How have total enrollment in public school districts and participation in other education alternatives changed over the last ten years? How has the composition of enrollment in public schools changed?

What are the sources of revenue for school districts and how do districts spend their resources?

What concerns do school districts have about the funding for K-12 education?

This chapter relies on enrollment and financial data provided by the Department of Children, Families and Learning (CFL). In addition, we use information from a questionnaire we sent to all Minnesota school districts and from in depth interviews we conducted with officials from 18 school districts. 1

1 We met with officials from Bemidji, Blue Earth, Burnsville, Chisholm, Duluth, Faribault, Fergus Falls, Inver Grove Heights, Lake Benton, Lesueur Henderson, Minneapolis, Minnetonka, Murray County Central, Red Wing, Robbinsdale, Rochester, St. Paul, and White Bear Lake school districts.

PUBLIC SCHOOL DISTRICTS

When analyzing financial trends in K-12 education, it is important to recognize that significant changes in district organization occurred over the last decade. During the early 1990s, the Legislature passed several financial incentives to encourage public school districts to consolidate. 2 In addition, some districts viewed consolidation as a means to improve program offerings and realize economies of scale. As a result, the district structure in Minnesota changed as smaller public school districts responded to these incentives and consolidated into larger districts.

Minnesota has 20 percent fewer school districts than existed 10 years ago. In fiscal year 1989, Minnesota had 435 public school districts. 3 In 1999, there were 350 public school districts in Minnesota. 4 Figure 1.1 illustrates those districts that consolidated between 1989 and 1999. As Figure 1.1 shows, all of the district consolidations between 1989 and 1999 took place outside the seven county Twin Cities metropolitan area. 5 Throughout this report, we often compare districts that consolidated between 1989 and 1999 with those that did not.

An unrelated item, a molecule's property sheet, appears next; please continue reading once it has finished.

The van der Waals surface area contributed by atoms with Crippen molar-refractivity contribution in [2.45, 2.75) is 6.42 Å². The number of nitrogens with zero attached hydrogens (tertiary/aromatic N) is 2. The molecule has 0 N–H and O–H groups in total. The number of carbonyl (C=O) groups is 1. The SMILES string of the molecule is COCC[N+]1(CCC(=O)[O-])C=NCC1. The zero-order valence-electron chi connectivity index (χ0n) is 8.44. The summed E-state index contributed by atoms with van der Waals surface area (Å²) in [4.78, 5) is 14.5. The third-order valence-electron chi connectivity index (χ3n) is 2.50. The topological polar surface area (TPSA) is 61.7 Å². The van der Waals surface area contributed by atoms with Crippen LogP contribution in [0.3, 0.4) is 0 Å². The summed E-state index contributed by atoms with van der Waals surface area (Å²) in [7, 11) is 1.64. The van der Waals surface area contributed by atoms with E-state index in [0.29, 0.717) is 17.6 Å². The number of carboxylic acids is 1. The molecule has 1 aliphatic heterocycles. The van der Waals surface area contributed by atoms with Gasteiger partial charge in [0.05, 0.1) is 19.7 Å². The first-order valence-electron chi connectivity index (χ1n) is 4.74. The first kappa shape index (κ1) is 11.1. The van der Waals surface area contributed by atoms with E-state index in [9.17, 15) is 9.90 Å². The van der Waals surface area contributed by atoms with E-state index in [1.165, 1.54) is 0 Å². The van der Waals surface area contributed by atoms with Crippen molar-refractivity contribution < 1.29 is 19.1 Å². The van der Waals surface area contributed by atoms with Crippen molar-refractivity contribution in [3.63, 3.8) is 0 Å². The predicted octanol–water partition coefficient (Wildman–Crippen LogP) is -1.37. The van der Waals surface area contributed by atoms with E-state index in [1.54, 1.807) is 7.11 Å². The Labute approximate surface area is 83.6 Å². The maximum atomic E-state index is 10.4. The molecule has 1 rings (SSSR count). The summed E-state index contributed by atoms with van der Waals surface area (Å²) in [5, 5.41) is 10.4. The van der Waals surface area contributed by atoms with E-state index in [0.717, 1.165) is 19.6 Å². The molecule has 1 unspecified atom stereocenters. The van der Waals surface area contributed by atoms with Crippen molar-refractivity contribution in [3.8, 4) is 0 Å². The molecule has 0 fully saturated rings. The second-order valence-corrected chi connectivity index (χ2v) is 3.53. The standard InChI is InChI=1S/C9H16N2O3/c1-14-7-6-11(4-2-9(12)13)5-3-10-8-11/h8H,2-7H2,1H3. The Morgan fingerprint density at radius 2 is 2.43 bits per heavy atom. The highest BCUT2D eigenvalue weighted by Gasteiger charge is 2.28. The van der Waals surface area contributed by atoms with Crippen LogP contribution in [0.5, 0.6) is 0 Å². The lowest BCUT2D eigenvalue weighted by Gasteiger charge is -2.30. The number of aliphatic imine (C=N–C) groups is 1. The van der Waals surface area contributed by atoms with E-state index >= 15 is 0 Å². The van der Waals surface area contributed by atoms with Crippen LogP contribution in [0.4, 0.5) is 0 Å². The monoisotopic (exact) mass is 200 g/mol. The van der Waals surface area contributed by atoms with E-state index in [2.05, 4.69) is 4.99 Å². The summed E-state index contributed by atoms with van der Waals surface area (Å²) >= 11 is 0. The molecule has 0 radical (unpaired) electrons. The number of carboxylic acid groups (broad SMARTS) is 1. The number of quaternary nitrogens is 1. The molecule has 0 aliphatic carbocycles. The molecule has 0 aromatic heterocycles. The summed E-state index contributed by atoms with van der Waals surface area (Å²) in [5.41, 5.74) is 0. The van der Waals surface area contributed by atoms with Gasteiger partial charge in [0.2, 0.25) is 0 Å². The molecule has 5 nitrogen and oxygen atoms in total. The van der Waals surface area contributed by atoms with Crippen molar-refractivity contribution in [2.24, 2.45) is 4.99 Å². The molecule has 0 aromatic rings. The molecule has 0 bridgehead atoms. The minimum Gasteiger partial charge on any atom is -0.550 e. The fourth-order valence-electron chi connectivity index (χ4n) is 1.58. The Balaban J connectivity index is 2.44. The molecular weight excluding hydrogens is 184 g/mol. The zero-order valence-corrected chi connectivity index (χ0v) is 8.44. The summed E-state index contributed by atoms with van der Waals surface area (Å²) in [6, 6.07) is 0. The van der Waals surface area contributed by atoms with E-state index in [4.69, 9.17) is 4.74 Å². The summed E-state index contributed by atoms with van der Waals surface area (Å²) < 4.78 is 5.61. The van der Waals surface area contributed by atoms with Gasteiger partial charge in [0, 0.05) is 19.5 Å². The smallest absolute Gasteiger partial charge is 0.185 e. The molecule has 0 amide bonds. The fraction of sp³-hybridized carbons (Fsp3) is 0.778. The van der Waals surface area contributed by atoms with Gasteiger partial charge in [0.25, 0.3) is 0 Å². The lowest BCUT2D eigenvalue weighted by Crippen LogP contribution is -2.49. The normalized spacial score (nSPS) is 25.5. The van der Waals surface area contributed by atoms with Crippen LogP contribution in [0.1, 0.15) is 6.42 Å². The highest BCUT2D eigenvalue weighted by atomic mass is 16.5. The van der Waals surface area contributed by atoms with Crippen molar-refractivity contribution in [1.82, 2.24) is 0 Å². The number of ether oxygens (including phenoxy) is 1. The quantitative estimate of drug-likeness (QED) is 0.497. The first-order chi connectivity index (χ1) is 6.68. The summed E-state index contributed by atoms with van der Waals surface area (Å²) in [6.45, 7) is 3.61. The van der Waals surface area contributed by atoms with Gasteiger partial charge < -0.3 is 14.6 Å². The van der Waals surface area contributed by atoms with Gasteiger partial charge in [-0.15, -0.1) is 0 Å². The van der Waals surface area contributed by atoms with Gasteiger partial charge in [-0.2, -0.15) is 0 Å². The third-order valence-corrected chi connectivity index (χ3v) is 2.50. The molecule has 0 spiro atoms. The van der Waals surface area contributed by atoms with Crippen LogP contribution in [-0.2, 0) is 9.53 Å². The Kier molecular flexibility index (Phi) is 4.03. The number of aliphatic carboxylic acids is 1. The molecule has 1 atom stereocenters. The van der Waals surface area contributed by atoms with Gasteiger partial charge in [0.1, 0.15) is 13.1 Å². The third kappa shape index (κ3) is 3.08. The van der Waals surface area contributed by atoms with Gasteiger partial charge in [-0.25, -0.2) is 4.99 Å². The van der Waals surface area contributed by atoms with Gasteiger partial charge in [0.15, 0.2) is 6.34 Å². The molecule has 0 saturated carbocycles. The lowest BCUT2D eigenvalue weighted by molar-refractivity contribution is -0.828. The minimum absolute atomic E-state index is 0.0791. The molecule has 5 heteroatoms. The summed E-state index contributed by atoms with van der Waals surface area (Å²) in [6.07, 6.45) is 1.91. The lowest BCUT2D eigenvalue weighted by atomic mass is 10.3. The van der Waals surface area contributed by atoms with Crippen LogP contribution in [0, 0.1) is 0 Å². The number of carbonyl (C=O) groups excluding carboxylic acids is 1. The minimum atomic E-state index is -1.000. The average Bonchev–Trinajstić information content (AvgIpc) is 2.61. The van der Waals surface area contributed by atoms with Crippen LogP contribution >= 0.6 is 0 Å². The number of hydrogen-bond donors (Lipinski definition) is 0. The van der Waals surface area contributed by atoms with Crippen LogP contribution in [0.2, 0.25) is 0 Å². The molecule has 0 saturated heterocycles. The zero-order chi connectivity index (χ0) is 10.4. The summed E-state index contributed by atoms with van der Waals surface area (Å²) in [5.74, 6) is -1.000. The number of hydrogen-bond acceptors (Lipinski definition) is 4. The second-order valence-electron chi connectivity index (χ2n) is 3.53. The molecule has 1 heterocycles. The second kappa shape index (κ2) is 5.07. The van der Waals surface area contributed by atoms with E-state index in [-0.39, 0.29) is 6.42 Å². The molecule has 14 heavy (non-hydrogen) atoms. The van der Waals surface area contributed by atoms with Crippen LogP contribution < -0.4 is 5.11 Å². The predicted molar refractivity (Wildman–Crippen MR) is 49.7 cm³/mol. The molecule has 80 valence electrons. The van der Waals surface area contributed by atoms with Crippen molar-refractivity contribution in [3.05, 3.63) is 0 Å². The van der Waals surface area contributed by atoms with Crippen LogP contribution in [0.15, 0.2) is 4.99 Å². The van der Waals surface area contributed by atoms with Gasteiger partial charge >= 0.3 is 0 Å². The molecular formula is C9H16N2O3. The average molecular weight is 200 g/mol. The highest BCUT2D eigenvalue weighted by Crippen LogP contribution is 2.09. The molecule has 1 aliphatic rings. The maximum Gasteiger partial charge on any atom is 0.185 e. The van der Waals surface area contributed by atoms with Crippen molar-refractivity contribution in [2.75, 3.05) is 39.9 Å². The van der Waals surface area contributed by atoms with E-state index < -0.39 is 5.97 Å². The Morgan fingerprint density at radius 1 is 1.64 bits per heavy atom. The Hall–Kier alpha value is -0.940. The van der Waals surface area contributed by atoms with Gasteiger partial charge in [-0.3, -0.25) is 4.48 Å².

ENROLLMENT

No analysis of K-12 trends would be complete without an examination of enrollment trends. The last ten years have seen not only significant growth in total enrollment but substantial changes in the composition of public school enrollment. In addition, there has been increasing participation in educational alternatives such as charter schools, home schooling, and post secondary enrollment options programs.

Public School Enrollment

Over the last 25 years, public school enrollment has fluctuated by over 200,000 students. Figure 1.2 illustrates the changes in enrollment since the early 1970s. In 1972, when many of the “baby boom” generation were of school age, Minnesota’s public school enrollment was over 910,000 students. Between 1972 and 1985 the state went through a period of declining enrollment so that by 1985 public school enrollment had declined to nearly 700,000 students, a decrease of over 23 percent. Since 1985, public school enrollment has been on the rise. In 1999, public school enrollment reached over 850,000 students, an increase of 21 percent from its 1985 level. Because this report focuses on the past ten years, it is worthwhile to note that:

Public school enrollment has been growing since the mid 1980s.

2 Minn. Stat. §123A. 485.

3 Fiscal year 1989 runs from July 1, 1988 through June 30, 1989. Throughout this report, years or fiscal years refer to the corresponding school years. For example, “fiscal year 1989,” “FY1989,” and “1989” are used to refer to the 1988 89 school year.

4 In 2000, there are 349 public school districts.

5 Throughout the remainder of this report, “Twin Cities area” refers to the seven county Twin Cities metropolitan area.

Between 1989 and 1999, public school enrollment statewide increased about 17 percent.

Specifically, public school enrollment statewide increased from about 727,000 students in 1989 to over 851,000 students in 1999. 6 During this period, the percentage of students in grades 7 through 12 increased from 44 percent of the student population to 47 percent, while the percentage of students in kindergarten through sixth grade decreased from 55 percent to 52 percent. This change in the

BACKGROUND

Figure 1.1: School Districts That Consolidated Between 1989 and 1999

SOURCE: Office of the Legislative Auditor, based on information provided by Children, Families & Learning.

Districts by Consolidation

Consolidated Districts All Other Districts

Consolidations during the 1990s have reduced the number of school districts by 20 percent.

6 Public school enrollment figures cited here do not include charter school enrollment.

composition of enrollment suggests that as older students graduate, total public school enrollment will decline. 7

Although public school enrollment has increased 17 percent statewide, not all Minnesota public school districts have experienced this enrollment growth. In fact: